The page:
My mother recently uncovered a composition I wrote at age 8 about my family. Among other observations, I made note of the fact that “my mom likes meetings, my dad likes to study,” and “whenever I want to play with my brother Joe’s Legos he says I have to buy him something.” My mother circulated this essay via e-mail, and we all laughed about the fact that some things never change. Yes, my brother is quite something. He is blessed with the Hostetler sense of humor and charisma, and though he’s often too smart for his own good, his easygoing personality often belies the depth of feeling he carries for the people in his life and the level of dedication he has for his work.
Then on Sunday, while having lunch with my parents, uncle and aunts, my dad pulled out a laser-printed copy of a drawing that, though originally created many years ago, I instantly recognized. I’m a bit embarrassed to confess that I started to get teary-eyed as I immediately identified it as “Joe’s.”
My brother probably wouldn’t consider himself an artist—although, to be fair, I don’t actually know that for a fact since I haven’t asked him. Regardless, his childhood drawing is quite remarkable. I’m biased, of course; compared to illustrations made by other 7-8 year olds, it might not stand out. Still, the symbolism present in this particular composition is notable for the way it challenges mainstream notions about what is “normal” or perhaps even beautiful.
Joes’ drawing, titled “Christmas Star,” is an intriguing example of his world perspective at a fairly young age. How many children, let alone adults, would have a mind to draw a black star with the implied belief that it is beautiful, appropriate and powerful? Not a gold star. Not a white star. Not a yellow star. Not a silver star. It is a black star, shooting out of the dark night with rays of red light and accented with flecks of green.
Considering that I was only 3 years old when he created this masterpiece, I wasn’t able to pick my brother’s brain and ask him questions about what the colors meant to him, or what he was trying to convey. (Even if I had, I’m sure I wouldn’t remember the conversation.) And yet, there are reasons why my parents have held onto it for all these years. There are reasons why seeing it again caused an unexpected reaction in me.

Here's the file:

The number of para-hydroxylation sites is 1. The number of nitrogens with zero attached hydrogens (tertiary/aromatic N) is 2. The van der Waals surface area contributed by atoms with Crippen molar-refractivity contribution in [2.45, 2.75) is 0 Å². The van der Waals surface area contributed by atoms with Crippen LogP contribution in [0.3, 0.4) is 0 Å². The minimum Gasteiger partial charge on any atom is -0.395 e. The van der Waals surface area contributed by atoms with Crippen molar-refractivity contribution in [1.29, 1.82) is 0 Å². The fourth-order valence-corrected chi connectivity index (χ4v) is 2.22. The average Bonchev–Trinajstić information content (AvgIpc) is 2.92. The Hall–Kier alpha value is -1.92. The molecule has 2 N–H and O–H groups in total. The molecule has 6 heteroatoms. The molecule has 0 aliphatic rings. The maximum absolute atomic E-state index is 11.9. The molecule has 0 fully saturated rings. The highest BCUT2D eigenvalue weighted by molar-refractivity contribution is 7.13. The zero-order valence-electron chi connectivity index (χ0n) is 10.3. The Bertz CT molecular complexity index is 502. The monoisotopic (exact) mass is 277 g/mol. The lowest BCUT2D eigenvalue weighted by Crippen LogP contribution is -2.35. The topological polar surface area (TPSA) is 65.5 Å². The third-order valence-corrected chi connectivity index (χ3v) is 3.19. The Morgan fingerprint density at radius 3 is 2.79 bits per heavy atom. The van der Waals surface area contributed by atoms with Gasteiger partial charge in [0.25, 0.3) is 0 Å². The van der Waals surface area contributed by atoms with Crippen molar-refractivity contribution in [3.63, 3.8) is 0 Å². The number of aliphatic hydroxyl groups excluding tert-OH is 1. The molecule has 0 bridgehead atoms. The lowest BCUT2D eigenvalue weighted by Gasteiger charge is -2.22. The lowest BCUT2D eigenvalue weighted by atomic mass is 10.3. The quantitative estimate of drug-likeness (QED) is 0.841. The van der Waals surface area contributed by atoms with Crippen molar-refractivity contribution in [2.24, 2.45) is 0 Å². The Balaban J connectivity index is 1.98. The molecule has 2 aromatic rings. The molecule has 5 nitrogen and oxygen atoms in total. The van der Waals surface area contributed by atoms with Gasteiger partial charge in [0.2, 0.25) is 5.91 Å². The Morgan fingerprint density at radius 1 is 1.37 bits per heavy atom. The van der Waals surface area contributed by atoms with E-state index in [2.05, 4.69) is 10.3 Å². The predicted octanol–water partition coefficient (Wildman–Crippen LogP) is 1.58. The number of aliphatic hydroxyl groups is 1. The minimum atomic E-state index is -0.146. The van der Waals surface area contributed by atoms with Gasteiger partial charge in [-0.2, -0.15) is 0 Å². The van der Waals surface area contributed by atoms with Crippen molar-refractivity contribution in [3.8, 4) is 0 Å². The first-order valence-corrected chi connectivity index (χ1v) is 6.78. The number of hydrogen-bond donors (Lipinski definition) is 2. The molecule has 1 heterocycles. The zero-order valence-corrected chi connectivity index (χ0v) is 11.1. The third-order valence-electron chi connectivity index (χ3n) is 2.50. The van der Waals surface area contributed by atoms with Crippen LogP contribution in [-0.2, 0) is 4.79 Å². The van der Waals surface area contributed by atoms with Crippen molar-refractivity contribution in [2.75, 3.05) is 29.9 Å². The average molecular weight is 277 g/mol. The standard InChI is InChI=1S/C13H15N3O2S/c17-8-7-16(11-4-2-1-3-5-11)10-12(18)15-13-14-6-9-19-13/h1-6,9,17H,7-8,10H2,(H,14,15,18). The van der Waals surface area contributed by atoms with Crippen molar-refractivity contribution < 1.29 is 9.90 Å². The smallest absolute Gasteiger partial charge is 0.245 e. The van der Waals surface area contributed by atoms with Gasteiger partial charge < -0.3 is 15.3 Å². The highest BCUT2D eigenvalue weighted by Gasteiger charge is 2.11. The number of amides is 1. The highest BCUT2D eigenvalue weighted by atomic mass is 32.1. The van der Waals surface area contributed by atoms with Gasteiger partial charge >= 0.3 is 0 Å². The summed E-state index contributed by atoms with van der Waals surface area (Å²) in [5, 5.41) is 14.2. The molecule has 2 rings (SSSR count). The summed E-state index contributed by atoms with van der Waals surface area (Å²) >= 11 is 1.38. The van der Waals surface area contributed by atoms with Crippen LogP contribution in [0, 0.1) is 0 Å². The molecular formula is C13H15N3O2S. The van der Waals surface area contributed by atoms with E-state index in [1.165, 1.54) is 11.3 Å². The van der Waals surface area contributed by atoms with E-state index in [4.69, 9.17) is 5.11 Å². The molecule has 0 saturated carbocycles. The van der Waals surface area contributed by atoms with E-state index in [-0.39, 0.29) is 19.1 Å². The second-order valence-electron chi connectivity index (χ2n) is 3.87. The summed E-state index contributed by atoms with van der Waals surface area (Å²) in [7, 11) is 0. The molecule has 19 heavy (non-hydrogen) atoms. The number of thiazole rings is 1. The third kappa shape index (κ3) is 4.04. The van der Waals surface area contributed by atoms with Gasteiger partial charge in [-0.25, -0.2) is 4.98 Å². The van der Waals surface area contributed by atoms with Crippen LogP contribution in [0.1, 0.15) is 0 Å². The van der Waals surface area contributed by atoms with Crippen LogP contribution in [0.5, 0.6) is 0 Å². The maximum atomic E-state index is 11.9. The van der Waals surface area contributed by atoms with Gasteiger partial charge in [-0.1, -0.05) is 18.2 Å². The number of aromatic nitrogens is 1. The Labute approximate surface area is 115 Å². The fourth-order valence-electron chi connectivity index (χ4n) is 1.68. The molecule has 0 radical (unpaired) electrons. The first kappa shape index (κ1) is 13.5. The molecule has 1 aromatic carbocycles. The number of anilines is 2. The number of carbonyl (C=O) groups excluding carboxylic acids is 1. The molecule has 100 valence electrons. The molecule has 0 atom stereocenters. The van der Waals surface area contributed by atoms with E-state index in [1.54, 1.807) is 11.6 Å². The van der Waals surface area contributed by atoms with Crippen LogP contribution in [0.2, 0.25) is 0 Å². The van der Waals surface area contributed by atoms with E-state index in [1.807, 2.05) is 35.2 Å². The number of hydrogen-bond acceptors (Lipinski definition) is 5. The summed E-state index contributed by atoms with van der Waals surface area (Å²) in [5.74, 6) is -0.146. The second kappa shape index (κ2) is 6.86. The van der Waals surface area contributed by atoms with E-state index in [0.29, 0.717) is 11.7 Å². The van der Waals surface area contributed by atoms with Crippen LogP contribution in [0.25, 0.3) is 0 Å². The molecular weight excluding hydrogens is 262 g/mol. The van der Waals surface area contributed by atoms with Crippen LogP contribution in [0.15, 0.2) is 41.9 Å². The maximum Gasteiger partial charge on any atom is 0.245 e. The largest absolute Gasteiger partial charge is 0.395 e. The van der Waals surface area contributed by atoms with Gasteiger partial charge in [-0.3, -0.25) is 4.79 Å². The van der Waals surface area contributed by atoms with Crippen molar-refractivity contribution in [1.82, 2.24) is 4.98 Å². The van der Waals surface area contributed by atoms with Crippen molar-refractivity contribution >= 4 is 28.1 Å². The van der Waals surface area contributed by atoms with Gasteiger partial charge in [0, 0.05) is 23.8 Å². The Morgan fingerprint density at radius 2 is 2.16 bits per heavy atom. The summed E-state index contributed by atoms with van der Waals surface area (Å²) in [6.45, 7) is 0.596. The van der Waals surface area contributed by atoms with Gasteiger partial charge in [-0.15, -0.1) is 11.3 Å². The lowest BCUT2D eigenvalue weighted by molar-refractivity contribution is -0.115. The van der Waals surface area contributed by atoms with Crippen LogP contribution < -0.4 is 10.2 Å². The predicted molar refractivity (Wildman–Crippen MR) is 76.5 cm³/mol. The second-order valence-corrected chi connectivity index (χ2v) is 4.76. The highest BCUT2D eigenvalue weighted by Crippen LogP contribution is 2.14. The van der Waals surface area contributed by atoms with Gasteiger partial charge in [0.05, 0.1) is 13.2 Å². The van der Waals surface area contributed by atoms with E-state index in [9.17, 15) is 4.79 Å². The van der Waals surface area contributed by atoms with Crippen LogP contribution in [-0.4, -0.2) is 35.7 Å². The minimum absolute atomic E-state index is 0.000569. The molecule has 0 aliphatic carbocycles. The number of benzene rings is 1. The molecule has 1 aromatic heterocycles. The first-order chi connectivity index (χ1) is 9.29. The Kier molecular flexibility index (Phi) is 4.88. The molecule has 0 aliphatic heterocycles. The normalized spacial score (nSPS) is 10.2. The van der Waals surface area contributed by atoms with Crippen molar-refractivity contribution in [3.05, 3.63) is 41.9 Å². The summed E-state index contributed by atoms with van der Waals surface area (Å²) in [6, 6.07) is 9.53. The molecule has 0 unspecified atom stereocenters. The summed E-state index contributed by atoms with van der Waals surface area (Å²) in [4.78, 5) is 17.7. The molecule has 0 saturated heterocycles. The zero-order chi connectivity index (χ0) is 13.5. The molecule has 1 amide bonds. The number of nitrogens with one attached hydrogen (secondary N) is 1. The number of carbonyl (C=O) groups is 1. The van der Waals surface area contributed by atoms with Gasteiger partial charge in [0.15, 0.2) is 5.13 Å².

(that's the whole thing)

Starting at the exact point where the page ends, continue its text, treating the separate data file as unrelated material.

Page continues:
We still live in an age where the editor of a science website feels free to call a fellow scientist—a black female biologist in this case—a “whore,” where there is apparently interest in conducting studies to prove that black women are less physically attractive than white or Asian women, and where black men are perceived as dangeroustrouble-makers. Defining positive standards in the midst of the negative, consequently, becomes a lifelong endeavor. Goodness is still implied in words like “pure” and “white,” just as evil is frequently implied with words like “dark” or “black.” The associations are there whether we choose to acknowledge them or not.
So, while I can’t speak to the conscious or subconscious decisions Joe made about what looked “right” at the time, the point is that my brother drew a big black star and saw that it was good. And beyond his penchant for making wisecracks, this image is evidence of his sense of pride and self worth, the creation of what was simultaneously normal and awesome in the eyes of a black child. And that black child went on to become a physicist. What magnificent symmetry.